At the moment of conception, every individual is subjected to a life defined by quite plainly, their genitalia. Even before birth, many parents inadvertently contribute to socially-constructed concepts of gender with blue and pink-themed baby showers and gender reveal parties. Within the first few seconds of a child’s entry into the world, the gender assignment is further reinforced when the doctor makes the announcement of sex.
Gender stereotypes are heavily manipulated by industries that market toward two genders in order to double profit. Toys are distinctly separated by gender: race cars and robots for boys, dolls and baking sets for girls. Graphic tees reading “daddy’s girl” and “ladies’ man” are mass-produced. From an early age, individuals are forced to comply to binary concepts of gender and their standards. As a result, society continually sees generations of males who fear emasculation and females who embrace subordination.
In the classroom, gender classification thrives. The preconceived notion that boys excel in STEM (science, technology, engineering, and math) and physical education directly influences the male-dominated demographic of doctors, lawyers, and athletes. Girls are then encouraged to pursue humanities and the arts because “that’s what they do best”. But why should phallic anatomy or lack thereof be correlated with brain function?
Natali Lelieur, a freshman at Caltech says, “As a female in STEM, it’s difficult being one of the few girls in the classroom that are representing half of the world’s population. However, it’s exciting to see schools developing initiatives like Femineers, which is an engineering program for girls.”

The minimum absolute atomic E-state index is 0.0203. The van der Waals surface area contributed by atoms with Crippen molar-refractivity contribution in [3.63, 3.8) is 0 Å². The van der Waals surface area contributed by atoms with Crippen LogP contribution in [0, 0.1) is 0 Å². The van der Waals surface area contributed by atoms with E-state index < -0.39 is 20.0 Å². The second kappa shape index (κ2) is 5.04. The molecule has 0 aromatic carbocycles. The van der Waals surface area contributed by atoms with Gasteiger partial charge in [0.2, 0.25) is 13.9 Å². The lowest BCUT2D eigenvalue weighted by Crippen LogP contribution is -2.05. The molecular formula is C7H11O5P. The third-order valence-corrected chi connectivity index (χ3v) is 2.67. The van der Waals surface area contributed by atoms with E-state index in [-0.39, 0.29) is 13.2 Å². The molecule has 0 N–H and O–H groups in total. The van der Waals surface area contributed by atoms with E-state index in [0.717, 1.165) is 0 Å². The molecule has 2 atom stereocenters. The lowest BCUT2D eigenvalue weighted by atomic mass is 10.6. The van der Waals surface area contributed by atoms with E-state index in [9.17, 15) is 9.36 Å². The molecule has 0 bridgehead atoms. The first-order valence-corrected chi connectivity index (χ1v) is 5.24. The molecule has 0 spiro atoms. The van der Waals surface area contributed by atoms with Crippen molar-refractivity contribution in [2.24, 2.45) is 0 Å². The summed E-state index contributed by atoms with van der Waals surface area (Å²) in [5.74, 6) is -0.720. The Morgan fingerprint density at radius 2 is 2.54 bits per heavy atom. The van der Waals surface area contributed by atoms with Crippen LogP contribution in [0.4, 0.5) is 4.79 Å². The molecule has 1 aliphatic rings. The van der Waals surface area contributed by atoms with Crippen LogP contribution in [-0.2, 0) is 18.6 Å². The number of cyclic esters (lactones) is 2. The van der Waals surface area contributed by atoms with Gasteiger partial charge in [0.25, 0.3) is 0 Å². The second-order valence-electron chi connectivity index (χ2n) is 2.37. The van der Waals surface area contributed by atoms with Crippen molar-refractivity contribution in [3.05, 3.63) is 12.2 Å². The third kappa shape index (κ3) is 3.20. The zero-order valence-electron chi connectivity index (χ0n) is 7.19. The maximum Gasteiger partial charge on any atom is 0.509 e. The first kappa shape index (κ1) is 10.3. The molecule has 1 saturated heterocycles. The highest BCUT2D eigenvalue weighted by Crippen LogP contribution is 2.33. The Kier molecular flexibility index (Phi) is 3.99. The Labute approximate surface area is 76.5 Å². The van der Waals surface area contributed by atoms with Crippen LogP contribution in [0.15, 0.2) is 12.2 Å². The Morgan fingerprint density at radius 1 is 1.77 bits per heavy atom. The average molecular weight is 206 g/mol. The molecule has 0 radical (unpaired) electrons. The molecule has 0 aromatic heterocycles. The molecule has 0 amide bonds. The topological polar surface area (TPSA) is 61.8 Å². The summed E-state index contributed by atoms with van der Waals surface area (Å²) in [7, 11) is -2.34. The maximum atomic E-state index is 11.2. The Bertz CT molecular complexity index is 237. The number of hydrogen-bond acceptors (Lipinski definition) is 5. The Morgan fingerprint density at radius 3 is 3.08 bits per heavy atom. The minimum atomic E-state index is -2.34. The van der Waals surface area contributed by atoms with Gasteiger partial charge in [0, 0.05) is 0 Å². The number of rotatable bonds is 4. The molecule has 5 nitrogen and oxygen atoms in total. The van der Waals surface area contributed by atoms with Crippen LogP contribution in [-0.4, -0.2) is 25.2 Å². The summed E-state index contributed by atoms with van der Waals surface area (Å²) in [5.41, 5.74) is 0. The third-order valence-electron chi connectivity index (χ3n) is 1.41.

Many people don’t know the difference between gender and sex. Sex constitutes one’s reproductive organs while gender is a spectrum of self-identity. Some individuals align with multiple genders or none at all.
In recent years, some parents have made the decision to raise their children as “theybies”- a colloquialism for kids who identify with gender-neutral pronouns. This results in children who do not associate gender with physical nor personality traits, but rather view gender as abstract. Although achievable in every household of an idealistic world, today’s society is still filtered in blue and pink. However, allowing new generations to become organically self-aware of their gender identity is a sure sign of the times.
Kate H. Lee, Grade 11
South Pasadena High School